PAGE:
replicative senescence


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replicative senescence

a limitation in the number of times that cells can divide; appears to be a basic feature of somatic cells except for most tumor cells and possibly some stem cells. The cell division s counting mechanism is posited to exist as a consequence of a telomere-shortening hypothesis.

senescence

(se-nes'ens) [L. senescens, growing old]
1. The process of growing old.
2. The period of old age.

premature senescence

Aging (typically of cells, but also of whole organisms) that occurs much earlier than is expected under healthy or optimal conditions.

replicative senescence

Hayflick's limit.
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References in periodicals archive ?
Many gerontologists are studying how silencing and other mechanisms such as telomere shortening influence replicative senescence.
Moreover, most cells in the body do not divide, so in their case, replicative senescence is not a likely cause of aging.
Similarly, SIRT4 and ROS are upregulated during replicative senescence and in response to DNA damage [144, 145]; however, one study shows that SIRT4 depletion reduces ROS [144] and therefore suggests that inhibiting SIRT4 may be a strategy to prevent oxidative stress in MSCs, while another believes that SIRT4 is required for appropriate recovery from cellular stresses [145].
Seluanov, "Sirtuin 6 (SIRT6) rescues the decline of homologous recombination repair during replicative senescence," Proceedings of the National Academy of Sciences of the United States of America, vol.
Friguet, "Protein modification and replicative senescence of WI-38 human embryonic fibroblasts," Aging Cell, vol.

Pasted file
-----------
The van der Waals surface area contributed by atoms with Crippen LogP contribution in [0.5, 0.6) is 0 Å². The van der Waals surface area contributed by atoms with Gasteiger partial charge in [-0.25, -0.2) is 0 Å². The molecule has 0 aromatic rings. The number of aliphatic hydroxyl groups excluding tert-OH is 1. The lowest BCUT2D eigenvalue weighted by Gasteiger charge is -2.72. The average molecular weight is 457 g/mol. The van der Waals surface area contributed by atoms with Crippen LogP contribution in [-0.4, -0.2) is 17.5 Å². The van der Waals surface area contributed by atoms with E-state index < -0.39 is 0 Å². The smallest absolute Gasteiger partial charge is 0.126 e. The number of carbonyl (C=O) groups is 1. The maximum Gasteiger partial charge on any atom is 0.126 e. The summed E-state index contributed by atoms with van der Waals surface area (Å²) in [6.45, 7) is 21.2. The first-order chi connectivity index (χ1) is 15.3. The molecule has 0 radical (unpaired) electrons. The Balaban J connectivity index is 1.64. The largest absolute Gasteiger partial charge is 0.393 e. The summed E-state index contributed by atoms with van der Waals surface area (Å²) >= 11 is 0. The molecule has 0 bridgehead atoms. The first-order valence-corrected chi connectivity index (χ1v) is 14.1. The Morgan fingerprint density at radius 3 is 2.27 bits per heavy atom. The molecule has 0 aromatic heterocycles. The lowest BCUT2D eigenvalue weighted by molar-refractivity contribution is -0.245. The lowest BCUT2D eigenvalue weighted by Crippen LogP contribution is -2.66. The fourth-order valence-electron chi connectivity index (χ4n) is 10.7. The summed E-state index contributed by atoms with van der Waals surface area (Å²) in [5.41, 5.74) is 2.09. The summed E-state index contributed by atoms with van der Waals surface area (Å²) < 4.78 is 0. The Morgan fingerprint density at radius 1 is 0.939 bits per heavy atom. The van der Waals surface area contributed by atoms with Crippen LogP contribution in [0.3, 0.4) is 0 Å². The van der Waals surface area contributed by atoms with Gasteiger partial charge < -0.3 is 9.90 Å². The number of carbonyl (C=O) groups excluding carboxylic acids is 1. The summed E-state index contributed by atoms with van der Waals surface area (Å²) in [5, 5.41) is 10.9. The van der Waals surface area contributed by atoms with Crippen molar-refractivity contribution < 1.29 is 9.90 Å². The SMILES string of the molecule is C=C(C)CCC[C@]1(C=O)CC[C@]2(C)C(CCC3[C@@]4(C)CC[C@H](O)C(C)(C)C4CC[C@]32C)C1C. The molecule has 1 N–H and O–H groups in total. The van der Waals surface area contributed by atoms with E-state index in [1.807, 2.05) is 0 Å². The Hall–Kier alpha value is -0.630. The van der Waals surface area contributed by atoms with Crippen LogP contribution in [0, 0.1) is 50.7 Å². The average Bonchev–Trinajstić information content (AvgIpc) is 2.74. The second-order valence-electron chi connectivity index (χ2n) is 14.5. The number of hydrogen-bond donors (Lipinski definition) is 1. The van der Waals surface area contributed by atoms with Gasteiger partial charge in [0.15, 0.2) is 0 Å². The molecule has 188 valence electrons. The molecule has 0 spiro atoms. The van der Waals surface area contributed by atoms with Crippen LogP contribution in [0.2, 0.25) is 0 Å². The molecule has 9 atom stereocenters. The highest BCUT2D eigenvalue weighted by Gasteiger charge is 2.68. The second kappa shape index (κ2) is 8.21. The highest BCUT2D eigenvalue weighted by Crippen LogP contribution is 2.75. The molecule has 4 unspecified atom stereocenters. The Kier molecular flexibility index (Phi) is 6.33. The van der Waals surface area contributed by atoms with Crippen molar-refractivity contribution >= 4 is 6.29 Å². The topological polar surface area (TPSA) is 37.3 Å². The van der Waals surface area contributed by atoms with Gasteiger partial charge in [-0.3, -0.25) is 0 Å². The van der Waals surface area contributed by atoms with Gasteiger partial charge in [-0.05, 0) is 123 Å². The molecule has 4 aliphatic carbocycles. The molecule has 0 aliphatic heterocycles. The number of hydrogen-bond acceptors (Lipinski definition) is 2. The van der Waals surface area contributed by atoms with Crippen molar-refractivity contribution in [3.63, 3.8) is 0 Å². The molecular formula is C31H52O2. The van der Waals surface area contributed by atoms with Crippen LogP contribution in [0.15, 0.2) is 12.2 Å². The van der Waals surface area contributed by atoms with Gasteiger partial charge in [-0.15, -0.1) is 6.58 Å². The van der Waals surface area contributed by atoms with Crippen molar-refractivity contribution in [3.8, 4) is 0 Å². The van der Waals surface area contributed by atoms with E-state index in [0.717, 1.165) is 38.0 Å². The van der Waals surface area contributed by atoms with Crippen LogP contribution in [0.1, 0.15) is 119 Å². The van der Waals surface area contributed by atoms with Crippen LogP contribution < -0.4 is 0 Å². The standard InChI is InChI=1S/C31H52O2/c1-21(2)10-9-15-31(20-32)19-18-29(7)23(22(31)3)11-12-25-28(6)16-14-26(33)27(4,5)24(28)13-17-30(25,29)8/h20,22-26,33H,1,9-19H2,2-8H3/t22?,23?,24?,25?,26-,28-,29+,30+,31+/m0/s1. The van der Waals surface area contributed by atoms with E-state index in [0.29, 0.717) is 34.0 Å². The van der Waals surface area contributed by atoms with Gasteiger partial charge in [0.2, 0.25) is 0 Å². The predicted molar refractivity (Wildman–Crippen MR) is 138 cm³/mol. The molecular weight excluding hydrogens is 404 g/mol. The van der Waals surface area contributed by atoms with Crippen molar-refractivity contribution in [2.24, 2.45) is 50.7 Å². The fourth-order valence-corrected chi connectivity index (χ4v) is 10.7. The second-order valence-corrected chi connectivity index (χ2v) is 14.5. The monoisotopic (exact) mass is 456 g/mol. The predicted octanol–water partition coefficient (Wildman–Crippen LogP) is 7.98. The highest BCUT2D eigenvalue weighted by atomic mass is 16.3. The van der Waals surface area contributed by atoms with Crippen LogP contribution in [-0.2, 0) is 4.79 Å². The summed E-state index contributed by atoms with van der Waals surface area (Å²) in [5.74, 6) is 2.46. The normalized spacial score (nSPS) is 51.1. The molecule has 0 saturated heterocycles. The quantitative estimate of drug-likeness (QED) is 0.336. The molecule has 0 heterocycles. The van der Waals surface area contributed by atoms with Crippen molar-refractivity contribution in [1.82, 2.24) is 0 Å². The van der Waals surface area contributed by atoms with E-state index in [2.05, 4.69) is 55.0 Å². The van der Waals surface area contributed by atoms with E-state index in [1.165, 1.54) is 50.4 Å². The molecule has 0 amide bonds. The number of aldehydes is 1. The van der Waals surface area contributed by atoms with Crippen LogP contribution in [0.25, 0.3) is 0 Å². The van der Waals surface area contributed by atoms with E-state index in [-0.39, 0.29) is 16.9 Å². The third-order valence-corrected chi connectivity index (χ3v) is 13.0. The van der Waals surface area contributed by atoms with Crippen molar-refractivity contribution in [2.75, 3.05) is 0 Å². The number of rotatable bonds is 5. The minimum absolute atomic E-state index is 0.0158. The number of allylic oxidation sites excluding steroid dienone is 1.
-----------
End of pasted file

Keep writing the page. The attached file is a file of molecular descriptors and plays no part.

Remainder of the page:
The mitochondrial lncRNA ASncmtRNA-2 is induced in aging and replicative senescence in Endothelial Cells," Journal of Molecular and Cellular Cardiology, vol.
Minet and Gaster [32] demonstrated that replicative senescence results in decreased mitochondrial mass and ATP content in myotubes while mitochondrial ATP synthesis rate normalized to mitochondrial protein was unchanged.
Our data presents that the activity of AK decreased significantly during replicative senescence of myoblasts, which has not been shown before.
Research on the effects of telomerase on Werner syndrome cells was conducted by scientists at Geron and published in the April issue of the FASEB Journal in a paper entitled "Telomerase expression prevents replicative senescence but does not fully reset mRNA expression patterns in Werner syndrome cell strains.
Recent experiments have shown that cell transfection with oligonucleotides identical to the mammalian telomeric repeating sequence, 5'-d(TTAGGG)-3', increases the replicative capacity of a variety of phenotypically normal cell types, consistent with the "telomere hypothesis" to explain replicative senescence.
Replicative senescence has also previously been implicated in atherosclerosis, an age-related cardiovascular disease," stated Dr.